The role of the chief learning officer is changing. Since its noted inception in the 1990s, the role of the CLO has focused on leading and formulating the learning strategy, learning management, and employee training and development within an organization. As the highest-ranking corporate officer responsible for learning management, the primary focus of our work is directed toward internal employee training and development. Our boundaries have centered on driving change and improving organizational performance within the confines of the organization. As we approach more than 30 years of service, maybe it’s time to rethink our role.
There are three key shifts to consider. First, a shift from an employee mindset to a learner mindset. This shift is related to how we view people. The terms employee, human resource and human capital are all terms that identify the value of people based on the work that they perform. These terms anchor people in current skills and daily performance. Learner, by definition, is a state of ongoing change, growth and limitless capability. Shifting to a learner mindset would help reposition people, our organizations and the work that we do. Redefining people as learners broadens expectations, point-sets the organization for change and innovation, and redefines the employment relationship. In the same manner that the definition of learning and its scope has evolved and continues to evolve, so should the role of the chief learning officer.
The second shift is a shift from designing for learning outcomes to designing for learning impact. This shift is related to our value. Our interventions and solutions should result in an impact, not just a session outcome. The terminal learning objectives that are traditionally included in every training session state the expected learning outcomes. They do not address, indicate or even propose the expected or anticipated learning impact for the learner or organization. Our inability to demonstrate organizational impact has been an ongoing issue. It results in a devaluation of learning and development’s value proposition. Learning impact occurs and may be evaluated on three levels: micro-impact, or the impact on the learner; macro-impact, or the impact on the organization; and mega-impact, the societal impact. Facilitating change through all three levels of impact will help to improve organizational outcomes and validate our seat at the C-suite table.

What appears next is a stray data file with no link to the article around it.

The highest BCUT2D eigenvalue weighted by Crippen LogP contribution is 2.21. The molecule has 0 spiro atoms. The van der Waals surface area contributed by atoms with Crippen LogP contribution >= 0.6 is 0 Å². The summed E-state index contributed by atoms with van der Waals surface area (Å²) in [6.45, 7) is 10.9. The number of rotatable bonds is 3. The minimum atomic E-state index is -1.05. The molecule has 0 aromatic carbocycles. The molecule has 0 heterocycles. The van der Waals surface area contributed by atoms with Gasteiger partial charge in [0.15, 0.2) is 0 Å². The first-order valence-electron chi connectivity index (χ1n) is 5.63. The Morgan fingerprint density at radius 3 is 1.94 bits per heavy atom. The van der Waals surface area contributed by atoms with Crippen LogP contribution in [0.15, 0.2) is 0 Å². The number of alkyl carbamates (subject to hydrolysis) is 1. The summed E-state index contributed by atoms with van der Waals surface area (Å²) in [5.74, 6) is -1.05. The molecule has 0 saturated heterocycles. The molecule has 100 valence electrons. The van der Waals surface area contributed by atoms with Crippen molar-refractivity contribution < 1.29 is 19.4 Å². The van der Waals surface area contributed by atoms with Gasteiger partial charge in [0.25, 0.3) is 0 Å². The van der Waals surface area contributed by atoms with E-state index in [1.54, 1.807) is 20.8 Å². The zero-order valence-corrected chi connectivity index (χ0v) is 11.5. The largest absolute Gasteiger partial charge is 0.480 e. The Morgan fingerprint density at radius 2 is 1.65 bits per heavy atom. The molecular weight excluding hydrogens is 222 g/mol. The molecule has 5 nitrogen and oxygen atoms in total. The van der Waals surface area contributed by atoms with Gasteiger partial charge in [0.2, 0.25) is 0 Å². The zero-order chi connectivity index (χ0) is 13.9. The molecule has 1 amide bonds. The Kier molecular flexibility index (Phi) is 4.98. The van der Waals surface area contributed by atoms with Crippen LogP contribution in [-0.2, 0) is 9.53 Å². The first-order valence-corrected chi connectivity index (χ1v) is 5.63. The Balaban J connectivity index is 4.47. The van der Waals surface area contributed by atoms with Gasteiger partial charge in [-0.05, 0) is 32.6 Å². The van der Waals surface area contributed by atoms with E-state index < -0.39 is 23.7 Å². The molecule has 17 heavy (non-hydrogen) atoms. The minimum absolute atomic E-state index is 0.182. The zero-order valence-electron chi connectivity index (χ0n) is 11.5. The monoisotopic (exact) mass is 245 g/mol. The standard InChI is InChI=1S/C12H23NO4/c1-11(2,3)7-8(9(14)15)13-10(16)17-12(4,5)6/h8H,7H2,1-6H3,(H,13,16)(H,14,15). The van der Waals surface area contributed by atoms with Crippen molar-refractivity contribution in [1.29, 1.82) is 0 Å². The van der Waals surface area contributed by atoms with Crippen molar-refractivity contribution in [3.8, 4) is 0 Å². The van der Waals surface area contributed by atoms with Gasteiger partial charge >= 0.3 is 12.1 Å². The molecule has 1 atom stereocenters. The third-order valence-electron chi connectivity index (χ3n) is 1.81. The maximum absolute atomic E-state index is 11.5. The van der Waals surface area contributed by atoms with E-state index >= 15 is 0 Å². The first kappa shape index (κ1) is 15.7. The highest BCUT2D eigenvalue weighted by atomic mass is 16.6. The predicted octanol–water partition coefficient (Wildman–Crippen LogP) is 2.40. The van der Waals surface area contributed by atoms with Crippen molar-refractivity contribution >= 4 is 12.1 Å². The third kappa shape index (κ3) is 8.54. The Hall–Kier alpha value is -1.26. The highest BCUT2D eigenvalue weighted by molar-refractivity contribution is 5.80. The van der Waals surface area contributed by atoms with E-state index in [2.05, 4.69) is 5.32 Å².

Finally, as we look to the future and continue to embrace change, maybe we should rethink our boundaries. We should consider expanding learning, development and growth experiences beyond our organizational walls into other organizations to intentionally include mega-impact options. Instead of focusing on employee training and development as a singular function of the CLO role, maybe it’s time to rethink, reconsider and redirect our focus to learning and learning impact on a larger scale. So many things have changed over the past 30 years, and so should we.